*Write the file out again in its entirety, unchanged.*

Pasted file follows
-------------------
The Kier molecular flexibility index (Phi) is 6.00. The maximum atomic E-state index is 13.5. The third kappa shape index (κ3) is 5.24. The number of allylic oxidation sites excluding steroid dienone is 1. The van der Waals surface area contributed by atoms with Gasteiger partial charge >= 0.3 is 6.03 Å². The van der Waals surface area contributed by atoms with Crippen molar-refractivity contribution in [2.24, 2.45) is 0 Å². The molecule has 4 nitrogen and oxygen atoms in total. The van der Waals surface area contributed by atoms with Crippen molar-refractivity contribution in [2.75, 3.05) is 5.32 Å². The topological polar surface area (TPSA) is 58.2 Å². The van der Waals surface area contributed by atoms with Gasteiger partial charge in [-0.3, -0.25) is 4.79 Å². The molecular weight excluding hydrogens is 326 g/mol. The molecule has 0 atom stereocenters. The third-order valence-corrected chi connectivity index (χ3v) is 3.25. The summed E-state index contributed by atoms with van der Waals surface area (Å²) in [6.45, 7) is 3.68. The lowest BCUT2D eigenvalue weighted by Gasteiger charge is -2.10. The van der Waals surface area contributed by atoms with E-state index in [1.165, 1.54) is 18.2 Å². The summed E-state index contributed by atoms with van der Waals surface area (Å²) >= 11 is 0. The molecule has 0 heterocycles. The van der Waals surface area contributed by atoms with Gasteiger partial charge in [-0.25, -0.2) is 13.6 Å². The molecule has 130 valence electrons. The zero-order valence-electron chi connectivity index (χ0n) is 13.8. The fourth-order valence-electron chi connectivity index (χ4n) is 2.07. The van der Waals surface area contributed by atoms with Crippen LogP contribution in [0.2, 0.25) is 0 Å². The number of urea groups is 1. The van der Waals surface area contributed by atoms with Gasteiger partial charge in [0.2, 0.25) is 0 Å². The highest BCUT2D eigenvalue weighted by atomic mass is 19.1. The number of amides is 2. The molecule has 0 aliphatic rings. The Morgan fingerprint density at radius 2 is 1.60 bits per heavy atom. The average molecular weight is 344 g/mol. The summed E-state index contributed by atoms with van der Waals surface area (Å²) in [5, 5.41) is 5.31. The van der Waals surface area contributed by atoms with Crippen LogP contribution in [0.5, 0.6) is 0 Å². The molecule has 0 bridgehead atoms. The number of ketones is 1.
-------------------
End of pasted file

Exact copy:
The Kier molecular flexibility index (Phi) is 6.00. The maximum atomic E-state index is 13.5. The third kappa shape index (κ3) is 5.24. The number of allylic oxidation sites excluding steroid dienone is 1. The van der Waals surface area contributed by atoms with Gasteiger partial charge >= 0.3 is 6.03 Å². The van der Waals surface area contributed by atoms with Crippen molar-refractivity contribution in [2.24, 2.45) is 0 Å². The molecule has 4 nitrogen and oxygen atoms in total. The van der Waals surface area contributed by atoms with Crippen molar-refractivity contribution in [2.75, 3.05) is 5.32 Å². The topological polar surface area (TPSA) is 58.2 Å². The van der Waals surface area contributed by atoms with Gasteiger partial charge in [-0.3, -0.25) is 4.79 Å². The molecular weight excluding hydrogens is 326 g/mol. The molecule has 0 atom stereocenters. The third-order valence-corrected chi connectivity index (χ3v) is 3.25. The summed E-state index contributed by atoms with van der Waals surface area (Å²) in [6.45, 7) is 3.68. The lowest BCUT2D eigenvalue weighted by Gasteiger charge is -2.10. The van der Waals surface area contributed by atoms with E-state index in [1.165, 1.54) is 18.2 Å². The summed E-state index contributed by atoms with van der Waals surface area (Å²) >= 11 is 0. The molecule has 0 heterocycles. The van der Waals surface area contributed by atoms with Gasteiger partial charge in [-0.25, -0.2) is 13.6 Å². The molecule has 130 valence electrons. The zero-order valence-electron chi connectivity index (χ0n) is 13.8. The fourth-order valence-electron chi connectivity index (χ4n) is 2.07. The van der Waals surface area contributed by atoms with Crippen LogP contribution in [0.2, 0.25) is 0 Å². The number of urea groups is 1. The van der Waals surface area contributed by atoms with Gasteiger partial charge in [0.2, 0.25) is 0 Å². The highest BCUT2D eigenvalue weighted by atomic mass is 19.1. The number of amides is 2. The molecule has 0 aliphatic rings. The Morgan fingerprint density at radius 2 is 1.60 bits per heavy atom. The average molecular weight is 344 g/mol. The summed E-state index contributed by atoms with van der Waals surface area (Å²) in [5, 5.41) is 5.31. The van der Waals surface area contributed by atoms with Crippen LogP contribution in [0.5, 0.6) is 0 Å². The molecule has 0 bridgehead atoms. The number of ketones is 1.